Pushing the boundaries of automotive engineering helped automakers create better, or even revolutionary, cars and the British brand MINI did the same again in 2023 when it launched the MINI Cooper SE Convertible.
The British brand was famous for creating unusual vehicles. They were not just attractive-looking but also beautifully engineered. With a few exceptions, most of their cars were sold like hotcakes. Of course, they had their flops, but the Convertible version was not among them. Another success story was the MINI Cooper SE, which sported an electric motor instead of an ICE. So, the automaker tried its luck and combined these two vehicles. The result was the first-ever open-top EV on the market, produced in a limited 999 units.
MINI made the vehicle available in two colors: Enigmatic Black and White Silver. Thus, these vehicles were easy to spot on the road. Also, the front fascia featured a black panel instead of the main grille. The car sported a body-colored bumper and, underneath it, a four-slat air intake to cool the electric drivetrain components. On the front fenders, behind the wheel wells, the automaker installed a set of vents fitted with a badge that said the car's production number. The automaker installed the charging port on the right-rear quarter panel, in the same place as the fuel-filler cap for ICE-powered versions of the MINI Convertible.
Inside, the cockpit promised enough room for four adults, albeit those seated in the back didn't have too much legroom. At the front, the driver and side passenger enjoyed the leather-wrapped sports seats. In addition, these were also heated. No words about ventilation, though. On the lower spoke of the steering wheel, the automaker placed the specific badge of MINI Electric.
The drivetrain was carried over from BMW and provided 181 hp (184 PS), and the battery pack provided enough juice for 201 km (125 miles).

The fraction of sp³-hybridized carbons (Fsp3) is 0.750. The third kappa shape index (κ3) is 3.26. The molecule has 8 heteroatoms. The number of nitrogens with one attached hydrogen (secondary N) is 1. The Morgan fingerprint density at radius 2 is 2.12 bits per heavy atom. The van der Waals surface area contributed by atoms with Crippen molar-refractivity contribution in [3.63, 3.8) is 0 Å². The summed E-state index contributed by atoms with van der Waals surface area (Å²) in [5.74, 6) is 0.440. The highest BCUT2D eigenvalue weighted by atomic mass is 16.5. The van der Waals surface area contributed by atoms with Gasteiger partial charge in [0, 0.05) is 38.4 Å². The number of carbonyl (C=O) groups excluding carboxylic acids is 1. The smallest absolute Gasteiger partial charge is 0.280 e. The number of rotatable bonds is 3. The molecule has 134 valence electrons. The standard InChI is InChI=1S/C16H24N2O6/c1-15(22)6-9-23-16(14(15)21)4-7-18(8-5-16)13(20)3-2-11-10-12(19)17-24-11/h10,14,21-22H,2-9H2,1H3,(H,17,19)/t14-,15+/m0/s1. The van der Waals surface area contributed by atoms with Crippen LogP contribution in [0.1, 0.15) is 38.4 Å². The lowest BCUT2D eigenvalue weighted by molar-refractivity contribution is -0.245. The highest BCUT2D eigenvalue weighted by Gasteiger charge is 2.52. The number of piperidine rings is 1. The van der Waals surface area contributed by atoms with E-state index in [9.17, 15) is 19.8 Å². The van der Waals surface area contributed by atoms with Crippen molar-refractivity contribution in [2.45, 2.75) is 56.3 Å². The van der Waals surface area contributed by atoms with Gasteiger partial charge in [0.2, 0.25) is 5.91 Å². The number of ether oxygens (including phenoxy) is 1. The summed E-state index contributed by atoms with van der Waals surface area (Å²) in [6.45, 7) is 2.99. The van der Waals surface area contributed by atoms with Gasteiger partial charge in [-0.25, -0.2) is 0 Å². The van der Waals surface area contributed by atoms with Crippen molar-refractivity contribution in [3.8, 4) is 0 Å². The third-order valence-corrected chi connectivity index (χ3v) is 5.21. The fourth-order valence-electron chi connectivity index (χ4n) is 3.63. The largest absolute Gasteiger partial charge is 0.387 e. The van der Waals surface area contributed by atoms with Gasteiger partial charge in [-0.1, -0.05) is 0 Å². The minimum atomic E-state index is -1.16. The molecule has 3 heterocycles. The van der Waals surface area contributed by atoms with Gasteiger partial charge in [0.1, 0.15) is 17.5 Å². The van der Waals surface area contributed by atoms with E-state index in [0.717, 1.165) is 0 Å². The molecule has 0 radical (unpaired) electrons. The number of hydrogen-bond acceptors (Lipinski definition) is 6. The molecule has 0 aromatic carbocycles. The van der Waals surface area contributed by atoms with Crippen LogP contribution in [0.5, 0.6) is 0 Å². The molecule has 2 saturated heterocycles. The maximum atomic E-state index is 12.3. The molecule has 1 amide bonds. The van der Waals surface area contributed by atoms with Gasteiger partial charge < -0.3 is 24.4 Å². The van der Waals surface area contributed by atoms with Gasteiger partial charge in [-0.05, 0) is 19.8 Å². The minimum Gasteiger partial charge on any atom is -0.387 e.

MINI started the 2021 year in full blast introducing a new generation for its lineup and came with an S-version as well for the entire range.
Building a convertible was a must for MINI. It always had one on its lineup, and the 2021 range came with one as well. Unlike some of its previous generations, it came right from the start with the S-version, which means that the open-top small vehicle was able to punch and offer some good sensations behind the wheel.
From the outside, the new MINI Cooper Convertible shared the same front fascia with the rest of the range with the specific Cooper S air-scoops for that version. That included the piano-black trim around the grille and the horizontal bar for the license plate. It even sported that slat even for the U.S. market, where it was not required. But the carmaker added it anyway. Its strong, thick, slightly raked A-pillars served as safety arches. Unlike some of its predecessors, it didn't feature any other visible roll-over protection behind the rear seats. Instead, it showed the retractable roof, which couldn't be completely hidden behind the cabin.
Inside, the Cooper Convertible received a 5" instrument cluster fitted as standard. An 8.8" touch-screen dominated the center stack's top. MINI installed sport-bucket seats with high-bolstering for the sportier versions. The carmaker kept the same design for the steering wheel with three thick spokes and added buttons on the horizontal ones. Like on its predecessors, to access the rear seats, the front ones had to be tilted and slid forward. At least, there was no roof above to make the access difficult.